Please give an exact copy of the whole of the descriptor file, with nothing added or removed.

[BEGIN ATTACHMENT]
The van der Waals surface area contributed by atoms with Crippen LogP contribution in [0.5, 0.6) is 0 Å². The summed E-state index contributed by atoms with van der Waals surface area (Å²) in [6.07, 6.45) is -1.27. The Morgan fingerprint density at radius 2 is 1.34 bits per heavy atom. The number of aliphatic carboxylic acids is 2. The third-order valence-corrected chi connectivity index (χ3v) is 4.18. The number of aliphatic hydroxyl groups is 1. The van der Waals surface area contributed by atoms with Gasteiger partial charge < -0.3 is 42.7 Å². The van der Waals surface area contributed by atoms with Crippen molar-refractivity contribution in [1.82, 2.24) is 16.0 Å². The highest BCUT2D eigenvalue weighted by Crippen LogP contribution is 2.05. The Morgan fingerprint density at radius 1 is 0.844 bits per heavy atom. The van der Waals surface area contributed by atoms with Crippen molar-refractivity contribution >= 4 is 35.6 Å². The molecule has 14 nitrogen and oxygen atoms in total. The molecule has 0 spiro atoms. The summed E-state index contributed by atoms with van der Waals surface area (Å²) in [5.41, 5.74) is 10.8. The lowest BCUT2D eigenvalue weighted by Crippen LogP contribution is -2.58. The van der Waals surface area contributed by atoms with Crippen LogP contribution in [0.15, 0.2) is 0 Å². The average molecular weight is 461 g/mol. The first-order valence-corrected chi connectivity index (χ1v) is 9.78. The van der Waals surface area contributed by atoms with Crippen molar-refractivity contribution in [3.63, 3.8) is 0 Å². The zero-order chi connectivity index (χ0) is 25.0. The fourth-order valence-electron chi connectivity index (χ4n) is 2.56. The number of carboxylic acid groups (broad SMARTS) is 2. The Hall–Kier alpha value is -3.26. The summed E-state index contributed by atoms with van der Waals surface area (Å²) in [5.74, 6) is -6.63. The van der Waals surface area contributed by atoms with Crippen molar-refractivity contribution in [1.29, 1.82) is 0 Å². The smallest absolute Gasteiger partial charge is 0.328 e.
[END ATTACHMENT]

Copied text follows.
The van der Waals surface area contributed by atoms with Crippen LogP contribution in [0.5, 0.6) is 0 Å². The summed E-state index contributed by atoms with van der Waals surface area (Å²) in [6.07, 6.45) is -1.27. The Morgan fingerprint density at radius 2 is 1.34 bits per heavy atom. The number of aliphatic carboxylic acids is 2. The third-order valence-corrected chi connectivity index (χ3v) is 4.18. The number of aliphatic hydroxyl groups is 1. The van der Waals surface area contributed by atoms with Gasteiger partial charge < -0.3 is 42.7 Å². The van der Waals surface area contributed by atoms with Crippen molar-refractivity contribution in [1.82, 2.24) is 16.0 Å². The highest BCUT2D eigenvalue weighted by Crippen LogP contribution is 2.05. The Morgan fingerprint density at radius 1 is 0.844 bits per heavy atom. The van der Waals surface area contributed by atoms with Crippen molar-refractivity contribution >= 4 is 35.6 Å². The molecule has 14 nitrogen and oxygen atoms in total. The molecule has 0 spiro atoms. The summed E-state index contributed by atoms with van der Waals surface area (Å²) in [5.41, 5.74) is 10.8. The lowest BCUT2D eigenvalue weighted by Crippen LogP contribution is -2.58. The van der Waals surface area contributed by atoms with Crippen LogP contribution in [0.15, 0.2) is 0 Å². The average molecular weight is 461 g/mol. The first-order valence-corrected chi connectivity index (χ1v) is 9.78. The van der Waals surface area contributed by atoms with Crippen molar-refractivity contribution in [3.63, 3.8) is 0 Å². The zero-order chi connectivity index (χ0) is 25.0. The fourth-order valence-electron chi connectivity index (χ4n) is 2.56. The number of carboxylic acid groups (broad SMARTS) is 2. The Hall–Kier alpha value is -3.26. The summed E-state index contributed by atoms with van der Waals surface area (Å²) in [5.74, 6) is -6.63. The van der Waals surface area contributed by atoms with Crippen molar-refractivity contribution in [1.29, 1.82) is 0 Å². The smallest absolute Gasteiger partial charge is 0.328 e.